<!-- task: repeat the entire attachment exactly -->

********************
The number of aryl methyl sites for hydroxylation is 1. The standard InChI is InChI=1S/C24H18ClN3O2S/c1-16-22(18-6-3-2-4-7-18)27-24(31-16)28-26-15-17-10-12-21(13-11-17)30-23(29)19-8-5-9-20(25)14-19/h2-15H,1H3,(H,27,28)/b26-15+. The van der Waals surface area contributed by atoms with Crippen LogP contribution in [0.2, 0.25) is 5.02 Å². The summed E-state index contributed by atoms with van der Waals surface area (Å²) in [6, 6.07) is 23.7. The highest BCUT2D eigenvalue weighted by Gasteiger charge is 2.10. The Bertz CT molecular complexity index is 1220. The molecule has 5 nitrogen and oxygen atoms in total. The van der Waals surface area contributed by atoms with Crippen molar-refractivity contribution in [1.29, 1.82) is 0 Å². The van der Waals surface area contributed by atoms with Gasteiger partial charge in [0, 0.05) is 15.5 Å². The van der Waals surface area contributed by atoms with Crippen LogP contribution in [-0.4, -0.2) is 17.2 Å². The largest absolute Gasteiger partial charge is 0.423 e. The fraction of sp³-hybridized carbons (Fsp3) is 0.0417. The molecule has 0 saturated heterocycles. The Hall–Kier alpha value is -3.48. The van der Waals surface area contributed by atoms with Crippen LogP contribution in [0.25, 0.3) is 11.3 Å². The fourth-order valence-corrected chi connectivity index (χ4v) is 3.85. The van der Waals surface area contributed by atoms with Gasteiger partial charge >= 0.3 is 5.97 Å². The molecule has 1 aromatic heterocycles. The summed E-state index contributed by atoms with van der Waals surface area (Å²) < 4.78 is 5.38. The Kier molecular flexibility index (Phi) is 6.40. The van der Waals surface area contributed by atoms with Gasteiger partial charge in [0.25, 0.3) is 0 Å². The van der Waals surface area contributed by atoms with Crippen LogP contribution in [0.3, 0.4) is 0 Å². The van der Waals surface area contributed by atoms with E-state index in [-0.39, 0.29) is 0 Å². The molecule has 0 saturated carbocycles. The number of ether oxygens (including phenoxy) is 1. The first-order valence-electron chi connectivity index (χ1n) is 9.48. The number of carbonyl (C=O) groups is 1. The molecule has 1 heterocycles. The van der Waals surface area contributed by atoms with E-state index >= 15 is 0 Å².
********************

The number of aryl methyl sites for hydroxylation is 1. The standard InChI is InChI=1S/C24H18ClN3O2S/c1-16-22(18-6-3-2-4-7-18)27-24(31-16)28-26-15-17-10-12-21(13-11-17)30-23(29)19-8-5-9-20(25)14-19/h2-15H,1H3,(H,27,28)/b26-15+. The van der Waals surface area contributed by atoms with Crippen LogP contribution in [0.2, 0.25) is 5.02 Å². The summed E-state index contributed by atoms with van der Waals surface area (Å²) in [6, 6.07) is 23.7. The highest BCUT2D eigenvalue weighted by Gasteiger charge is 2.10. The Bertz CT molecular complexity index is 1220. The molecule has 5 nitrogen and oxygen atoms in total. The van der Waals surface area contributed by atoms with Crippen molar-refractivity contribution in [1.29, 1.82) is 0 Å². The van der Waals surface area contributed by atoms with Gasteiger partial charge in [0, 0.05) is 15.5 Å². The van der Waals surface area contributed by atoms with Crippen LogP contribution in [-0.4, -0.2) is 17.2 Å². The largest absolute Gasteiger partial charge is 0.423 e. The fraction of sp³-hybridized carbons (Fsp3) is 0.0417. The molecule has 0 saturated heterocycles. The Hall–Kier alpha value is -3.48. The van der Waals surface area contributed by atoms with Crippen LogP contribution in [0.25, 0.3) is 11.3 Å². The fourth-order valence-corrected chi connectivity index (χ4v) is 3.85. The van der Waals surface area contributed by atoms with Gasteiger partial charge >= 0.3 is 5.97 Å². The molecule has 1 aromatic heterocycles. The summed E-state index contributed by atoms with van der Waals surface area (Å²) < 4.78 is 5.38. The Kier molecular flexibility index (Phi) is 6.40. The van der Waals surface area contributed by atoms with Gasteiger partial charge in [0.25, 0.3) is 0 Å². The van der Waals surface area contributed by atoms with Crippen LogP contribution in [0.3, 0.4) is 0 Å². The van der Waals surface area contributed by atoms with E-state index in [-0.39, 0.29) is 0 Å². The molecule has 0 saturated carbocycles. The number of ether oxygens (including phenoxy) is 1. The first-order valence-electron chi connectivity index (χ1n) is 9.48. The number of carbonyl (C=O) groups is 1. The molecule has 1 heterocycles. The van der Waals surface area contributed by atoms with E-state index >= 15 is 0 Å².